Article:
In this blog, I will discuss what happens when a deal does not close simultaneously with the signing of the acquisition agreement. Similar to a contract for buying a house, many merger and acquisition deals require the buyer and seller to sign an agreement, and then perform additional items before the final closing.

At the same time as the deal team pours over the necessary closing tasks, there is still a business to run. Even though the seller remains in control of the business, the buyer wants to make sure it eventually acquires a company that is in good working order. For this reason, commitments are designed to guide business operations pending the closing.

Many aspects of the "operational covenants," as they are sometimes called, are fairly standard. Material actions, such as entering into major contracts or making substantial capital expenditures, are called out as matters requiring the buyer's consent before proceeding. The parties will negotiate the thresholds that are required for materiality and will typically allow exceptions for activities in the ordinary course of business.

In addition to the operational issues, there are a number of deal-oriented provisions. The first is our old friend the no-shop provision, explained in a prior blog ("Merger and Acquisition Letters of Intent - Binding the Nonbinding," May 30, 2011). These provisions may become more involved than those in a letter of intent, and arguments revolve around, among other things, exceptions for unsolicited offers which a board believes must be accepted to satisfy its fiduciary duties, and the length of time the no-shop restriction will exist.

A buyer will typically want to continue to have access to the seller's books and records. Once the deal is signed, the desire of the buyer to speak directly with the seller's employees and customers increases. Sellers are reticent to allow a buyer to speak directly with the seller's material customers, even if the deal has been publicly announced. To the extent the buyer needs to speak with the seller's customers, the specific customers to whom the buyer can speak are usually specifically negotiated. The buyer will also want to speak directly with the seller's key employees. Negotiations often focus on the buyer's ability to terminate the transaction if certain key employees do not continue with the business.

A key aspect of deal-oriented provisions is the parties' commitments to secure the necessary stockholder and regulatory approvals. As part of the stockholder approval process, the buyer will usually require that the seller's Board of Directors unanimously recommend stockholder approval. Often, voting agreements are signed as part of the acquisition agreement signing to lock-up the votes of the major stockholders.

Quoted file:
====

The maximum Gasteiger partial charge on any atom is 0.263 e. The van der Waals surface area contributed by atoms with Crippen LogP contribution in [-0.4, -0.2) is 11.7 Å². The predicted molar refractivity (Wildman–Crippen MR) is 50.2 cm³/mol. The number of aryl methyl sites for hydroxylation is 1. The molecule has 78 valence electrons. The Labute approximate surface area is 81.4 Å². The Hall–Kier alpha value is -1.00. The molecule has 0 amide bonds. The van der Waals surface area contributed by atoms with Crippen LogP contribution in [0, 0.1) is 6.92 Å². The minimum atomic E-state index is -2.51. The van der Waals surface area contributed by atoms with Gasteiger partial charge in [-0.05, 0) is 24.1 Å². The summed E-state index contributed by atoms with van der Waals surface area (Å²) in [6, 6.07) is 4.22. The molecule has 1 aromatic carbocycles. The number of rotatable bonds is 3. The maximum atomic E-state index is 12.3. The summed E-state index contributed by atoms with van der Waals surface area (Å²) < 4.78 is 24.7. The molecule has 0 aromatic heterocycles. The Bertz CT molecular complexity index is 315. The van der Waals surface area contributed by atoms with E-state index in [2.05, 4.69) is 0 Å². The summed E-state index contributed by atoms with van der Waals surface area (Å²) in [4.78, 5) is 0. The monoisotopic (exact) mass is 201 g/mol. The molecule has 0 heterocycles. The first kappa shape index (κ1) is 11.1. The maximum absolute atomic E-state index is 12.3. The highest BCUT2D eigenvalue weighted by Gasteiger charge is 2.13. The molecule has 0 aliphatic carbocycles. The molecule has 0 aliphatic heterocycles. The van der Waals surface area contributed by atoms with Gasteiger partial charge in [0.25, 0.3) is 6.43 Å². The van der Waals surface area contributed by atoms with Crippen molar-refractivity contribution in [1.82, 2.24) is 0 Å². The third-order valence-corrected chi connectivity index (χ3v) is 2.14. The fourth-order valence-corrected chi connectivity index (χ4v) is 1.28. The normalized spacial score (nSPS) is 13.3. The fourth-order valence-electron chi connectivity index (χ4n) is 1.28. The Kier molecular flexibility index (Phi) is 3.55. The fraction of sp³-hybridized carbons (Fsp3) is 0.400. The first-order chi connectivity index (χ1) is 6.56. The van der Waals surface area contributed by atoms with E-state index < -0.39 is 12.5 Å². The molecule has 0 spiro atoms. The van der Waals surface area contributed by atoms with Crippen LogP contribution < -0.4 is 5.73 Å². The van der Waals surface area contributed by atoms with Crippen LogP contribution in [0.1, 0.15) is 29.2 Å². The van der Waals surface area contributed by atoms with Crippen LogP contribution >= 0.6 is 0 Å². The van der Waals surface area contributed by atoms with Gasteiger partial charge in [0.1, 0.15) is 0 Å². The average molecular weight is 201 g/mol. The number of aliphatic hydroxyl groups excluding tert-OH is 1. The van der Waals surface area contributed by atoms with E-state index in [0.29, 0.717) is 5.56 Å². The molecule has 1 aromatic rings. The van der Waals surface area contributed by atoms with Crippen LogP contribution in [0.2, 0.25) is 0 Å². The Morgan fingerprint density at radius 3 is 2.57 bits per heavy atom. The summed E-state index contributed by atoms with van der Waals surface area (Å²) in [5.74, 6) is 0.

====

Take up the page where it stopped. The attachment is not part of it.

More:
Regulatory approvals can run the gamut from simple bulk sales notices and escrows (for small, asset-based transactions), to Premerger Notifications to the Federal Trade Commission and Department of Justice (for multi-million dollar acquisitions). Timing issues on these matters need to be considered carefully, due to the need to prepare necessary filings and provide appropriate notice.

A critical post-signing activity is the Seller's need to secure consents to the transaction from important suppliers and customers. Often, a seller's material contracts will contain provisions that require the other party to approve a transaction to prevent the contract from being breached. Securing this consent can be a quick formality, or a delay ridden nightmare. It is very important for the seller to determine which contracts require the approval of the other party to the contract, and the process, and time required, to secure the necessary approval. The best approach is for the seller to review all of its materials agreements even before the deal starts, so that the approval process can begin very quickly after the acquisition agreement is signed.

Although signing an acquisition agreement is a giant step forward in any transaction, there can be a number of tasks ahead that must be handled very carefully to ensure the long sought closing actually will occur. An experienced team is essential in this regard

The information appearing in this article does not constitute legal advice or opinion. Such advice and opinion are provided by the firm only upon engagement with respect to specific factual situations. Specific Questions relating to this article should be addressed directly to the author.